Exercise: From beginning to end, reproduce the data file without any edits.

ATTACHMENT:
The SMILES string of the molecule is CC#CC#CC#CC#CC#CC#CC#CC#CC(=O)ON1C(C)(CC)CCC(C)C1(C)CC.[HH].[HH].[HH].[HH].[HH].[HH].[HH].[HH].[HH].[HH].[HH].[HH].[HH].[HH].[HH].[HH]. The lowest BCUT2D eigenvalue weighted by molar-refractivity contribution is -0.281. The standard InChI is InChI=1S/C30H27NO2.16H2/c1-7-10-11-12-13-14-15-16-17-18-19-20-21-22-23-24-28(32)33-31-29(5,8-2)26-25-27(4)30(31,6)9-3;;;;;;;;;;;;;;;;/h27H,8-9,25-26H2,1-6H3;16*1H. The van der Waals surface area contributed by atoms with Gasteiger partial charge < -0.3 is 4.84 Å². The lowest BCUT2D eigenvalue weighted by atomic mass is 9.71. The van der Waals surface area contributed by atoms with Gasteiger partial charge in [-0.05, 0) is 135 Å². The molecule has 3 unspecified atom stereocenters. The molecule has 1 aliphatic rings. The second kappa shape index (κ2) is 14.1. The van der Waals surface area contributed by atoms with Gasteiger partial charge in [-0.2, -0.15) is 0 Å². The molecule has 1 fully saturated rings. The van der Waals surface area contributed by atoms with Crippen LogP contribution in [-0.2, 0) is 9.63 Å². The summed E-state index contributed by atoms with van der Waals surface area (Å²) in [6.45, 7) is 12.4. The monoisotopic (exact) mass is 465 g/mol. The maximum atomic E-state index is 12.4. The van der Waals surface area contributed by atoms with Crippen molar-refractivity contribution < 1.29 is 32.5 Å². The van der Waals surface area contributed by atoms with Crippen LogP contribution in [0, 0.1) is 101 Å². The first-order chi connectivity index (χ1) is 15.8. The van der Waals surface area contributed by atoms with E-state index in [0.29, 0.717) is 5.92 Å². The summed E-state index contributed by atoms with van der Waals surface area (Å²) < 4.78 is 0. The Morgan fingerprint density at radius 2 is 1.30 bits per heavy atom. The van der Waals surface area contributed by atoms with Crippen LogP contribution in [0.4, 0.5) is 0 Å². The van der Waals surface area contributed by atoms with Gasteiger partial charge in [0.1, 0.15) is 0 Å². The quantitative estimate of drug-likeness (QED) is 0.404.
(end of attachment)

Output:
The SMILES string of the molecule is CC#CC#CC#CC#CC#CC#CC#CC#CC(=O)ON1C(C)(CC)CCC(C)C1(C)CC.[HH].[HH].[HH].[HH].[HH].[HH].[HH].[HH].[HH].[HH].[HH].[HH].[HH].[HH].[HH].[HH]. The lowest BCUT2D eigenvalue weighted by molar-refractivity contribution is -0.281. The standard InChI is InChI=1S/C30H27NO2.16H2/c1-7-10-11-12-13-14-15-16-17-18-19-20-21-22-23-24-28(32)33-31-29(5,8-2)26-25-27(4)30(31,6)9-3;;;;;;;;;;;;;;;;/h27H,8-9,25-26H2,1-6H3;16*1H. The van der Waals surface area contributed by atoms with Gasteiger partial charge < -0.3 is 4.84 Å². The lowest BCUT2D eigenvalue weighted by atomic mass is 9.71. The van der Waals surface area contributed by atoms with Gasteiger partial charge in [-0.05, 0) is 135 Å². The molecule has 3 unspecified atom stereocenters. The molecule has 1 aliphatic rings. The second kappa shape index (κ2) is 14.1. The van der Waals surface area contributed by atoms with Gasteiger partial charge in [-0.2, -0.15) is 0 Å². The molecule has 1 fully saturated rings. The van der Waals surface area contributed by atoms with Crippen LogP contribution in [-0.2, 0) is 9.63 Å². The summed E-state index contributed by atoms with van der Waals surface area (Å²) in [6.45, 7) is 12.4. The monoisotopic (exact) mass is 465 g/mol. The maximum atomic E-state index is 12.4. The van der Waals surface area contributed by atoms with Crippen molar-refractivity contribution < 1.29 is 32.5 Å². The van der Waals surface area contributed by atoms with Crippen LogP contribution in [0, 0.1) is 101 Å². The first-order chi connectivity index (χ1) is 15.8. The van der Waals surface area contributed by atoms with E-state index in [0.29, 0.717) is 5.92 Å². The summed E-state index contributed by atoms with van der Waals surface area (Å²) < 4.78 is 0. The Morgan fingerprint density at radius 2 is 1.30 bits per heavy atom. The van der Waals surface area contributed by atoms with Crippen LogP contribution in [0.4, 0.5) is 0 Å². The van der Waals surface area contributed by atoms with Gasteiger partial charge in [0.1, 0.15) is 0 Å². The quantitative estimate of drug-likeness (QED) is 0.404.